Voices: The idol of politics

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If the apostle Paul were to take a stroll through our public square today on Facebook, he would be struck by our idolatry just as much as he was by the idolatry in Athens in Acts 17. He would be provoked in his spirit once again. The idol he would see is not an altar filled with bronze or wooden objects, but the way we have made politics the center of everything we are and do.

Politics has become our idol. Our culture at large has replaced religious faith with political faith.

Over and over again, we bemoan the division within our country. We see how our country seems to be so tense, so angry and so fearful, and we look for others to blame. It is true our politicians and political parties stoke our fear and cable news and talk radio have to keep the tension high for their own bottom line, but one of the main reasons we are in this zero-sum political standoff is because we have made politics an idol. We have made politics our god.

The loyalty so many show to a particular party or politician reveal to us deeper truths about ourselves, just as the inscription to the unknown god revealed the desire for the Athenians.

The need for belonging

We yearn for somewhere to belong, for a community where we are all seeking the same thing, a place where we are welcome. We are meant to find this community in the body of Christ. The differences politics seeks to exploit are meant to find unity in the church. Instead, for many, community is found more in whom you vote for or the position you hold on certain key issues. It is about keeping out those who may disagree.

We see this need for community, for belonging, in the rallies held by politicians all over the country. These worship experiences show the desire we all have to belong to something bigger than ourselves. In the decline of mediating institutions, including the church, we have seen a rise in political division. The body of Christ finds unity in our diversity; political parties find unity in squashing diversity. Our need for community is meant to find its fulfillment in the church.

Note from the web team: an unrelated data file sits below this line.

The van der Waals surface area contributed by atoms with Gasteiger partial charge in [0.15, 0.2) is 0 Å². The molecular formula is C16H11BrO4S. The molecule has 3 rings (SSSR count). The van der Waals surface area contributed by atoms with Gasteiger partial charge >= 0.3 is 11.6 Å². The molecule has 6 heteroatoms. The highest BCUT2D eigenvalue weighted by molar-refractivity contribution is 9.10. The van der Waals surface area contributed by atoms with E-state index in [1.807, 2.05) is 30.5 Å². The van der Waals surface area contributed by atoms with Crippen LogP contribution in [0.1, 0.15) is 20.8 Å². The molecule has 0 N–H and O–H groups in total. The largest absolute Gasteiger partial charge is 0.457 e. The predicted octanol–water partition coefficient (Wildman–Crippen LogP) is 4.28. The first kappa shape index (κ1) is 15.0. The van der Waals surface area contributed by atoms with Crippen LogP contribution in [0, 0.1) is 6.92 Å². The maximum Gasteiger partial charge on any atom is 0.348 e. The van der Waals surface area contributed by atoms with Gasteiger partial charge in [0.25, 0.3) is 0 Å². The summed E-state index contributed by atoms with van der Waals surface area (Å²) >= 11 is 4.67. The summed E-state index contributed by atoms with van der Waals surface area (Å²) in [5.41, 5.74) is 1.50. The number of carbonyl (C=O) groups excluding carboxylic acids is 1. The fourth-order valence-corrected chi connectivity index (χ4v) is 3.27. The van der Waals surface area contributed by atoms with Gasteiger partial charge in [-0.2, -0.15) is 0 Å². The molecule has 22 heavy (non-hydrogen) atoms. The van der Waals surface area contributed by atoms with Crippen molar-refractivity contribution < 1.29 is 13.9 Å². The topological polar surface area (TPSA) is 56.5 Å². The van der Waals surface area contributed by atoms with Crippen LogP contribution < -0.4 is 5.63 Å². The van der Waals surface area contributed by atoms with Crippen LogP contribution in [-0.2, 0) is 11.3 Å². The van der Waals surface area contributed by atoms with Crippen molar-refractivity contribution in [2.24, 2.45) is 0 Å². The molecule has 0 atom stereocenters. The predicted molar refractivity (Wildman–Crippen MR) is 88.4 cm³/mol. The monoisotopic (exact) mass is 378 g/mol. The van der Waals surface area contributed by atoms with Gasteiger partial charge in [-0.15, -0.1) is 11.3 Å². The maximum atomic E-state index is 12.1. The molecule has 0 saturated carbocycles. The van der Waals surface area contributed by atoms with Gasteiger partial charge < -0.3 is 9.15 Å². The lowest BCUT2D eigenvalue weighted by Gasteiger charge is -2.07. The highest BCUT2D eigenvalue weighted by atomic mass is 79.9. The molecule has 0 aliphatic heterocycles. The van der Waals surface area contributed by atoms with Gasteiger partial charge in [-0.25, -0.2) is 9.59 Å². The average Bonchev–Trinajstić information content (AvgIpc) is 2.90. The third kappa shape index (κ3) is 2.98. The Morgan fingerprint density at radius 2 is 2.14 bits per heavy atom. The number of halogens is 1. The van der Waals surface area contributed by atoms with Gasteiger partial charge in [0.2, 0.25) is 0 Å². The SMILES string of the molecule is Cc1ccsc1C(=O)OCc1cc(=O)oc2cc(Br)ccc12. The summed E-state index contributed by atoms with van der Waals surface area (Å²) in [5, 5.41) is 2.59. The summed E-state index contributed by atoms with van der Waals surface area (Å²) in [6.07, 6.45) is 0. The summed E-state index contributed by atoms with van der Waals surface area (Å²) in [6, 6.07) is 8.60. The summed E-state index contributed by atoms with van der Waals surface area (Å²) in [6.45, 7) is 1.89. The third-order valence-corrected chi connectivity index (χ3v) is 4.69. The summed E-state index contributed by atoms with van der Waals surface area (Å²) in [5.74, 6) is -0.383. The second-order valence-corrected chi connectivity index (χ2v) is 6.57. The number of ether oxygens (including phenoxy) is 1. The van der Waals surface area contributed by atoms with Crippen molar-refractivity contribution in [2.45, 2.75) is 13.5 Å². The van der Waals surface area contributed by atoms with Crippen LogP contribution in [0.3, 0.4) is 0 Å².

The need for truth

Another truth the idol of politics shows us is we all desire to build our lives on a foundation of something solid, something absolute. Our culture has rushed to remove absolute truth and transcendent claims from the public square. The problem is we are wired innately to cling to certain truths as absolute, to try to find something solid to build our lives on.

We will fulfill this desire in some way, and the current way many of us have tried to fill this need is with politics. We have moved absolute truth from the religious realm to the political realm. Our political identity has become our foundation, and the ideology of our preferred party has become our absolute truth that cannot be compromised in any way. The need for transcendence has moved from worship of God to worship of politicians. We rapturously repeat phrases like “Yes, we can” or “Make America great again” as our liturgy.

The wise man builds his house upon the rock of Christ and his word. The promises of God are what we cling to. Politicians come and go. Ideology changes over time. Political opinion waxes and wanes. God’s Word is eternal. We are meant to build our lives on the foundation of his love, his character and his promises.

The church must be political in the right way

I am not calling for a retreat from politics. As Christians tasked with loving God and neighbor and seeking the good of the community in which we live, we cannot abandon politics.

Public policy is a way for us to effectively seek the common good, to fight for justice and to take care of the vulnerable. We will disagree on how to do this most effectively, but we must do these things.

We, as the church, must seek to put our faith into practice in the public square, but we must do so as citizens of God’s kingdom first and foremost. As Russell Moore says, “We can be Americans best if we are not Americans first.”

The church is diverse. We come from different backgrounds, we see the way to live out our faith differently and, yes, we even vote differently. The church must find unity in our diversity. Politics as an idol unnecessarily divides us. It is time for our spirits to be provoked. It is time for us to seek first the kingdom of God. It is time for us to quit ascribing evil to those who vote differently than we do.

It is time for us to tear down the idol of politics in our hearts and in our churches.

Zac Harrel is pastor of First Baptist Church in Gustine, Texas.

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